By Enrique Cárdenas, José Antonio Ocampo, Rosemary Thorp (eds.)

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Additional resources for An Economic History of Twentieth-Century Latin America: Volume 3: Industrialization and the State in Latin America: The Postwar Years

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4 Exports as % of GDP Source: ECLAC. 21 In the largest countries, this included exports of machinery and equipment, primarily to other Latin American countries, and even of pure technology in the form of licenses and engineering services (Katz, 1998). New agricultural products ± soybeans, orange juice, fresh fruits and vegetables, cut flowers, and so on ± were also added to the export basket in several countries. 3 ECLAC. The inability to rationalize the complex `geological' pattern of import protection had important costs.

It indicates that in Latin America, domestic financial crises have been basically associated with the aftermath of external debt booms. The tendency to overburden the state with fiscal responsibilities without an adequate counterpart in resource mobilization was another central feature of the Latin American macroeconomic scenario during our period of analysis, which erupted in a fairly generalized fiscal crisis in the 1970s. Fitzgerald argues in his contribution to this volume (see, also, Fitzgerald, 1978) that this was not intrinsic to import substitution or state-led industrialization, but should rather be located in a particular form of state intervention which had three distinguishing features: (i) a rise in government expenditures as a proportion of GDP, but with a lower proportion of welfare expenditure than in industrialized countries; (ii) a shift in tax composition away from property and income Enrique CaÂrdenas, Jose Antonio Ocampo and Rosemary Thorp 29 taxes into indirect and wage taxation; and, as a consequence, (iii) rising borrowing requirements to finance transfers to the private sector rather than to redistribute income, which can hardly be called a form of `populism'.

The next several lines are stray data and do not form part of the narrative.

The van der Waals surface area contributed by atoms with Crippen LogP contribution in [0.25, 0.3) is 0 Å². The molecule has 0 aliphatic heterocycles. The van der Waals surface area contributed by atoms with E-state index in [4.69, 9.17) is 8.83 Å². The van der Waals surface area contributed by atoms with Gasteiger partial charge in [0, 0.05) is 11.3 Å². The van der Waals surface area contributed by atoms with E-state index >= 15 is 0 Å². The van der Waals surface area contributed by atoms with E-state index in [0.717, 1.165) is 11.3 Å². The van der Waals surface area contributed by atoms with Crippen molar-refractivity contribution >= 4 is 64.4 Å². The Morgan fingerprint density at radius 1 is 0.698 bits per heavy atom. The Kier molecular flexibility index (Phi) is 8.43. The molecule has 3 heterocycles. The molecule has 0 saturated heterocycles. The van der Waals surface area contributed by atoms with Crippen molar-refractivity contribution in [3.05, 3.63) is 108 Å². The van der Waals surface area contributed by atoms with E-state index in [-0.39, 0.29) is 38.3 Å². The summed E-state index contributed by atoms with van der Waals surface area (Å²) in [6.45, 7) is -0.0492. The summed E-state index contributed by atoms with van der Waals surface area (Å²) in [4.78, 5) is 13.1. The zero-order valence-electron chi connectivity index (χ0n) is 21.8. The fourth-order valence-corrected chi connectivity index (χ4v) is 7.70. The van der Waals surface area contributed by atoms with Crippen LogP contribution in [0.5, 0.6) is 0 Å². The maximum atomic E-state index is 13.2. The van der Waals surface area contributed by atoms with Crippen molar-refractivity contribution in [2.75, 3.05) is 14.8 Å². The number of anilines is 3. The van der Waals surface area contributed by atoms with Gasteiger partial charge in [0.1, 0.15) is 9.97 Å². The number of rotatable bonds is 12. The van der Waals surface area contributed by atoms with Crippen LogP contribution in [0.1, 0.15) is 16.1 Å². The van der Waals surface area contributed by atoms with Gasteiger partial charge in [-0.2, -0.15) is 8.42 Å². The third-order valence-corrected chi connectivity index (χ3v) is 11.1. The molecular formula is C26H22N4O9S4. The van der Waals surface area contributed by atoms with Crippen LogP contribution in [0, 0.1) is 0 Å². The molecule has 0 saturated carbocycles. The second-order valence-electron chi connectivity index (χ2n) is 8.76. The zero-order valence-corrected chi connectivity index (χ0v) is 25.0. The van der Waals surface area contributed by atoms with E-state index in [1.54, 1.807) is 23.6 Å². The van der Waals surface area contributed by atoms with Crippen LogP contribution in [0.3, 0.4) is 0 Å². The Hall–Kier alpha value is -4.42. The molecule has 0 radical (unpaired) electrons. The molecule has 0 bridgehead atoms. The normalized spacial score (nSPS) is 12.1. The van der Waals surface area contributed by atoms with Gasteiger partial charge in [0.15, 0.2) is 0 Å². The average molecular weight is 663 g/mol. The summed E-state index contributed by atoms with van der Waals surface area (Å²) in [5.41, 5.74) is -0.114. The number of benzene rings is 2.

As we have pointed out, this was certainly paradoxical, as integration was viewed as the major means to reduce the costs from import substitution. 22 Nonetheless, the benefits that ECLAC envisioned from that process were only captured partially, through the creation of larger markets for complementary goods. The other part, the benefit from restricted competition in subregional or regional markets, was not captured, as the liberalization of competitive goods was generally very limited ± a major exception was the Central American Common Market.

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